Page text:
Mancala World


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Inventor: Clark Daniel
Rodeffer, 2000
Ranks: Eight by Eight
Sowing: Single laps
Region: USA

Inchworm was invented by Clark D. Rodeffer (USA) in November 2000. The game was submitted to the "First Annual 8x8 Game Design Competition" sponsored by About Board Games, the Strategy Gaming Society and Abstract Games Magazine, 2000.

Inchworm is a two-person game, which combines a mancala-like move mechanism with the piece capturing aspect of Go. Pieces may move individually or as groups by stacking and unstacking them, mimicking the motion of an inchworm.

After Inchworm had been implemented on Super Duper Games on August 28, 2008, it was soon discovered that the game needs major rules modifications, otherwise it is easy to break.



Inchworm Board

Inchworm is played on a standard 8x8 chess board with two sets of 25 stackable playing pieces in contrasting colors (red and blue poker chips are recommended). Players also need some means of keeping score. Paper & pencil can be used, but a cribbage board is also convenient.

At the start of the game the board is empty. Each of the two players (called Red and Blue) have a stock of 25 pieces off-board.

Original Rules

During his own turn, a player may do exactly one of the following five things (passing is not allowed unless both players agree that there is no legal move):

  • If his stock is not empty, he may drop exactly one of his own pieces onto any vacant square.
  • If his stock is not empty, he may drop exactly one of his own pieces on top of any of his own pieces already on the board, thus forming or increasing a stack. Using drop moves, a player may increase a stack to any height, until his stock is empty.
  • Collect a linearly connected group of his own pieces or stacks into a single combined stack. Pieces or stacks so collected may lie along any straight line or diagonal.

An Inchworm

  • Distribute one of his own stacks into a winding group of individual pieces beginning with the space where the stack started. In distributing stacked pieces, any path may be taken, including straight lines and diagonals, but the entire stack must be distributed into individual pieces. If any pieces of either color were surrounded, these are taken simultaneously as prisoners and one point is immediately scored for each.
  • Rescue all prisoners held by his opponent by returning them to his stock.
Any individual pieces and/or stacks of pieces that are orthogonally surrounded, including those trapped against one or more edges of the board, by opposing pieces or stacks of pieces may be taken as prisoners and scored, no matter how those pieces came to be surrounded. Playing so that your own pieces are captured is perfectly fine, and may even be a useful tactic if the stock is empty or nearly so, or if opposing pieces are simultaneously captured by such a move.

The first player to score at least 60 points wins. For shorter games the score can be reduced.


Clark D. Rodeffer suggested several variants in the paper he originally submitted.

1. Board:
A variation that makes capturing more difficult (and hence lengthens the game) is to eliminate the side and/or baseline board edges, wrapping them around like a cylinder or torus, respectively. Capturing on a cylindrical board is more difficult than on one with edges to the side, and capturing on a board shaped like a torus is even more difficult.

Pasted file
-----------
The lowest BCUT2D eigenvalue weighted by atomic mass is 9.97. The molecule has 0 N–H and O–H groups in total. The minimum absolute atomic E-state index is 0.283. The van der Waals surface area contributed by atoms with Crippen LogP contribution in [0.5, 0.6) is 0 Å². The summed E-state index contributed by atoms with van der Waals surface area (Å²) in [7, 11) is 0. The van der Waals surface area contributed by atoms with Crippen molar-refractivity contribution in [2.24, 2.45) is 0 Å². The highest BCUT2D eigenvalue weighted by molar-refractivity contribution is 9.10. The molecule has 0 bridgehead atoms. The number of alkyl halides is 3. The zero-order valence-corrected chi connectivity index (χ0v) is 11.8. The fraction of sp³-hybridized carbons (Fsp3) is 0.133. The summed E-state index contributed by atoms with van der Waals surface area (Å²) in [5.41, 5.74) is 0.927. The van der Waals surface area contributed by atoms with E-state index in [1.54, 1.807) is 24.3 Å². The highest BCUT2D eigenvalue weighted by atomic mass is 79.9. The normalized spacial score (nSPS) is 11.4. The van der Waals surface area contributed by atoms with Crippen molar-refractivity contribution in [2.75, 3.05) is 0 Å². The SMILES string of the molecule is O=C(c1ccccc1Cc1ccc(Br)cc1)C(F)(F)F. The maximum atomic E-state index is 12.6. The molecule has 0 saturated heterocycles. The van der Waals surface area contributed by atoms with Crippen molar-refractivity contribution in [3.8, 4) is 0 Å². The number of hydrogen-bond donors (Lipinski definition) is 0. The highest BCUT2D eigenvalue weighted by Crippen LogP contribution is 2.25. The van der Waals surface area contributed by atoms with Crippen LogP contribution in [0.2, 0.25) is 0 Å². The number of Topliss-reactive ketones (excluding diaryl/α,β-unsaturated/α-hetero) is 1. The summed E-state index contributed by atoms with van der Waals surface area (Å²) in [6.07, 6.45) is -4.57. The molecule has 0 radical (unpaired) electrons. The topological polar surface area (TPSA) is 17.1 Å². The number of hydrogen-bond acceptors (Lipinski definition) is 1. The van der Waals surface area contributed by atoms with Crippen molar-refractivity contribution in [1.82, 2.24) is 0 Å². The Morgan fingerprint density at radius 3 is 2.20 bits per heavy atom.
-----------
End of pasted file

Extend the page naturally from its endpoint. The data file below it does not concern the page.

2. Capture Rule:
Another variation that increases offensive potential is to allow placement of captured opposing pieces. Their usefulness in filling eyes in your opponent's formations can increase game tension and result in faster scoring. However, this can lead to a trivial situation where opposing pieces are repeatedly played into the eyes of your own formations and recaptured and scored over and over again, reducing the game to a race.

3. Handicap:
If one player is noticably stronger than the other, a fair handicap system is for the stronger player to use fewer pieces. As the stock empties, the stronger player will need to spend more turns rescuing his prisoners, thereby giving the weaker player a few extra turns to gain positional advantages. One or two pieces constitute a relatively minor handicap, but five pieces is significant.

Drawing Strategy

The original rules could lead to a degenerate game since it was possible to form an impenetrable wall of orthogonally connected stacks dividing the board into two areas and/or a group with two "eyes" (i.e. squares surrounded by pieces of one color and thus unreachable by the opponent).

Revised 'Modern' Rules

Several ways to fix the game were discussed on Super Duper Games:

  • Forbid the formation of groups with more than one eye.
  • Forbid a single orthogonally connected group to touch more than one board edge.
  • Allow any group to be surrounded and captured, even if it has internal eyes, but ...
  • award points for surrounded open spaces to the defender and/or
  • only the smaller group (in terms of either total area or number of pieces) is captured and/or
  • re-introduce the possibility of ko by giving life priority to the acting player.
  • End the game at the current score if no capture is made in X number of moves where ...
  • X is a fixed value or
  • X is some yet-to-be-determined function of the numbers of pieces on the board.

Eventually the following rules (suggested by Laurie Menke) were agreed upon:

  • At the end of each turn players look for groups with no "liberties" (orthogonally adjacent empty squares).
  • For a given group X all the surrounding groups are analyzed.
  • If any one of those surrounding groups has no liberties, then the capture takes place as usual.
  • If, however, all the surrounding groups have at least one liberty, then the group X is safe.

External Links


© Ralf Gering & Clark D. Rodeffer
Under the CC by-sa 2.5 license.

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